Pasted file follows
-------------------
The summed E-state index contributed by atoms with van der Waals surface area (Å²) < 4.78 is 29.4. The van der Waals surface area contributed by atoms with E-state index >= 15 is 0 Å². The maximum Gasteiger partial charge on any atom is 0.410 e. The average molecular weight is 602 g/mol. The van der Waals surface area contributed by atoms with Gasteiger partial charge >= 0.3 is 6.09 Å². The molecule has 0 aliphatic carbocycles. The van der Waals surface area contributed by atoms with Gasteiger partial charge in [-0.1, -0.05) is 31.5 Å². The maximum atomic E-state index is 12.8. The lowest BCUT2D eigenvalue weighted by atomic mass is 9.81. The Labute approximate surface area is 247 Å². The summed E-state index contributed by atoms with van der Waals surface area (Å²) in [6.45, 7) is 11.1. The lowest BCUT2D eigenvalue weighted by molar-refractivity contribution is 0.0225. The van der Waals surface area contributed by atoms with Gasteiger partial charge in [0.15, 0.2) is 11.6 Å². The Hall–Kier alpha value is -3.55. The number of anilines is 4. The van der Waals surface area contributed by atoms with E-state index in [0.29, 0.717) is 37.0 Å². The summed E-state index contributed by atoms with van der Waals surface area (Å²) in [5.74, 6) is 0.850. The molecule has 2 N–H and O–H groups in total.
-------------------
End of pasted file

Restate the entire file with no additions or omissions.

The summed E-state index contributed by atoms with van der Waals surface area (Å²) < 4.78 is 29.4. The van der Waals surface area contributed by atoms with E-state index >= 15 is 0 Å². The maximum Gasteiger partial charge on any atom is 0.410 e. The average molecular weight is 602 g/mol. The van der Waals surface area contributed by atoms with Gasteiger partial charge >= 0.3 is 6.09 Å². The molecule has 0 aliphatic carbocycles. The van der Waals surface area contributed by atoms with Gasteiger partial charge in [-0.1, -0.05) is 31.5 Å². The maximum atomic E-state index is 12.8. The lowest BCUT2D eigenvalue weighted by atomic mass is 9.81. The Labute approximate surface area is 247 Å². The summed E-state index contributed by atoms with van der Waals surface area (Å²) in [6.45, 7) is 11.1. The lowest BCUT2D eigenvalue weighted by molar-refractivity contribution is 0.0225. The van der Waals surface area contributed by atoms with Gasteiger partial charge in [0.15, 0.2) is 11.6 Å². The Hall–Kier alpha value is -3.55. The number of anilines is 4. The van der Waals surface area contributed by atoms with E-state index in [0.29, 0.717) is 37.0 Å². The summed E-state index contributed by atoms with van der Waals surface area (Å²) in [5.74, 6) is 0.850. The molecule has 2 N–H and O–H groups in total.